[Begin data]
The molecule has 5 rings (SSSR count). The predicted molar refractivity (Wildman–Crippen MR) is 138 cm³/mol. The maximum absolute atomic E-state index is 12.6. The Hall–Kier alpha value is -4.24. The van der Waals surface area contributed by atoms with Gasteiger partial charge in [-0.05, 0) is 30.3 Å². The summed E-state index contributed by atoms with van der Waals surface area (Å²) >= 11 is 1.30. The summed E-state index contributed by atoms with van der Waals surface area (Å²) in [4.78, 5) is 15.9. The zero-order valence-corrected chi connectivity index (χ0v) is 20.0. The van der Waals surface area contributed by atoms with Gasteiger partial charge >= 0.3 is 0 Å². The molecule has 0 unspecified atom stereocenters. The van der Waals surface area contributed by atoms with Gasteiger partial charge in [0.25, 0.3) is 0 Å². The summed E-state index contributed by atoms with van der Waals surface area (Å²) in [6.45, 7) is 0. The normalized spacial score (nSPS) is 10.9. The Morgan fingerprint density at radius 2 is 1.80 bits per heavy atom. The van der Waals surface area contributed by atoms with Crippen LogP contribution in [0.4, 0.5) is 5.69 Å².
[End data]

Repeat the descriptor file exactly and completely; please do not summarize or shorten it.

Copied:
The molecule has 5 rings (SSSR count). The predicted molar refractivity (Wildman–Crippen MR) is 138 cm³/mol. The maximum absolute atomic E-state index is 12.6. The Hall–Kier alpha value is -4.24. The van der Waals surface area contributed by atoms with Gasteiger partial charge in [-0.05, 0) is 30.3 Å². The summed E-state index contributed by atoms with van der Waals surface area (Å²) >= 11 is 1.30. The summed E-state index contributed by atoms with van der Waals surface area (Å²) in [4.78, 5) is 15.9. The zero-order valence-corrected chi connectivity index (χ0v) is 20.0. The van der Waals surface area contributed by atoms with Gasteiger partial charge >= 0.3 is 0 Å². The molecule has 0 unspecified atom stereocenters. The van der Waals surface area contributed by atoms with Gasteiger partial charge in [0.25, 0.3) is 0 Å². The summed E-state index contributed by atoms with van der Waals surface area (Å²) in [6.45, 7) is 0. The normalized spacial score (nSPS) is 10.9. The Morgan fingerprint density at radius 2 is 1.80 bits per heavy atom. The van der Waals surface area contributed by atoms with Crippen LogP contribution in [0.4, 0.5) is 5.69 Å².